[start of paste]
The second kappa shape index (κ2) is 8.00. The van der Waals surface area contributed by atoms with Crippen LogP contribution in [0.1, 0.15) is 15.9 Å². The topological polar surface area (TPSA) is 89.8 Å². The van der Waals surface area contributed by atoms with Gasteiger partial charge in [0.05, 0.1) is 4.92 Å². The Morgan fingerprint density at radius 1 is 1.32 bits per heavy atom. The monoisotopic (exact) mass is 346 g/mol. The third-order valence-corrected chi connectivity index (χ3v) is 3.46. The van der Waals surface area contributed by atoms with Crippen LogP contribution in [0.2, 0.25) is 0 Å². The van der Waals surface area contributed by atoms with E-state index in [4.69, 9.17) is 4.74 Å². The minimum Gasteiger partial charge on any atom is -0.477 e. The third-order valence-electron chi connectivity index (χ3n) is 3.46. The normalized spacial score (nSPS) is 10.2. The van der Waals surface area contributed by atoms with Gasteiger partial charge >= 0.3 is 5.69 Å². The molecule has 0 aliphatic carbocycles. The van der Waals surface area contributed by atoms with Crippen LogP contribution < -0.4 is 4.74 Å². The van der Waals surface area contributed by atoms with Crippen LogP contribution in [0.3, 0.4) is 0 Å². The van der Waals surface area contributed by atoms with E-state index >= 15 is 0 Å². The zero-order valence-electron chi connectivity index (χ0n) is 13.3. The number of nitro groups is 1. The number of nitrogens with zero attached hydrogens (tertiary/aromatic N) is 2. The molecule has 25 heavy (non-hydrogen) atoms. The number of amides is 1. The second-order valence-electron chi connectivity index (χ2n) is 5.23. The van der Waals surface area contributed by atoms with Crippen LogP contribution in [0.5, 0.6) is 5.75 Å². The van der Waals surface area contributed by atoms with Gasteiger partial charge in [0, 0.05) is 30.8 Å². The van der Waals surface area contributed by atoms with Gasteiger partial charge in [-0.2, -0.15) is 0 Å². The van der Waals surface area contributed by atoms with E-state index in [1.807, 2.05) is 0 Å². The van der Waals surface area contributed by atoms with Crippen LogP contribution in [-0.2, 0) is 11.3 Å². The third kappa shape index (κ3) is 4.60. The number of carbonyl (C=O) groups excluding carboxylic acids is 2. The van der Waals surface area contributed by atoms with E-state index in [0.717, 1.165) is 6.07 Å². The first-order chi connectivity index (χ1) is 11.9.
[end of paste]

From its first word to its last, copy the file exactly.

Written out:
The second kappa shape index (κ2) is 8.00. The van der Waals surface area contributed by atoms with Crippen LogP contribution in [0.1, 0.15) is 15.9 Å². The topological polar surface area (TPSA) is 89.8 Å². The van der Waals surface area contributed by atoms with Gasteiger partial charge in [0.05, 0.1) is 4.92 Å². The Morgan fingerprint density at radius 1 is 1.32 bits per heavy atom. The monoisotopic (exact) mass is 346 g/mol. The third-order valence-corrected chi connectivity index (χ3v) is 3.46. The van der Waals surface area contributed by atoms with Crippen LogP contribution in [0.2, 0.25) is 0 Å². The van der Waals surface area contributed by atoms with E-state index in [4.69, 9.17) is 4.74 Å². The minimum Gasteiger partial charge on any atom is -0.477 e. The third-order valence-electron chi connectivity index (χ3n) is 3.46. The normalized spacial score (nSPS) is 10.2. The van der Waals surface area contributed by atoms with Gasteiger partial charge >= 0.3 is 5.69 Å². The molecule has 0 aliphatic carbocycles. The van der Waals surface area contributed by atoms with Crippen LogP contribution < -0.4 is 4.74 Å². The van der Waals surface area contributed by atoms with Crippen LogP contribution in [0.3, 0.4) is 0 Å². The van der Waals surface area contributed by atoms with E-state index >= 15 is 0 Å². The zero-order valence-electron chi connectivity index (χ0n) is 13.3. The number of nitro groups is 1. The number of nitrogens with zero attached hydrogens (tertiary/aromatic N) is 2. The molecule has 25 heavy (non-hydrogen) atoms. The number of amides is 1. The second-order valence-electron chi connectivity index (χ2n) is 5.23. The van der Waals surface area contributed by atoms with Crippen LogP contribution in [0.5, 0.6) is 5.75 Å². The van der Waals surface area contributed by atoms with Gasteiger partial charge in [0, 0.05) is 30.8 Å². The van der Waals surface area contributed by atoms with Gasteiger partial charge in [-0.2, -0.15) is 0 Å². The van der Waals surface area contributed by atoms with E-state index in [1.807, 2.05) is 0 Å². The van der Waals surface area contributed by atoms with Crippen LogP contribution in [-0.2, 0) is 11.3 Å². The third kappa shape index (κ3) is 4.60. The number of carbonyl (C=O) groups excluding carboxylic acids is 2. The van der Waals surface area contributed by atoms with E-state index in [0.717, 1.165) is 6.07 Å². The first-order chi connectivity index (χ1) is 11.9.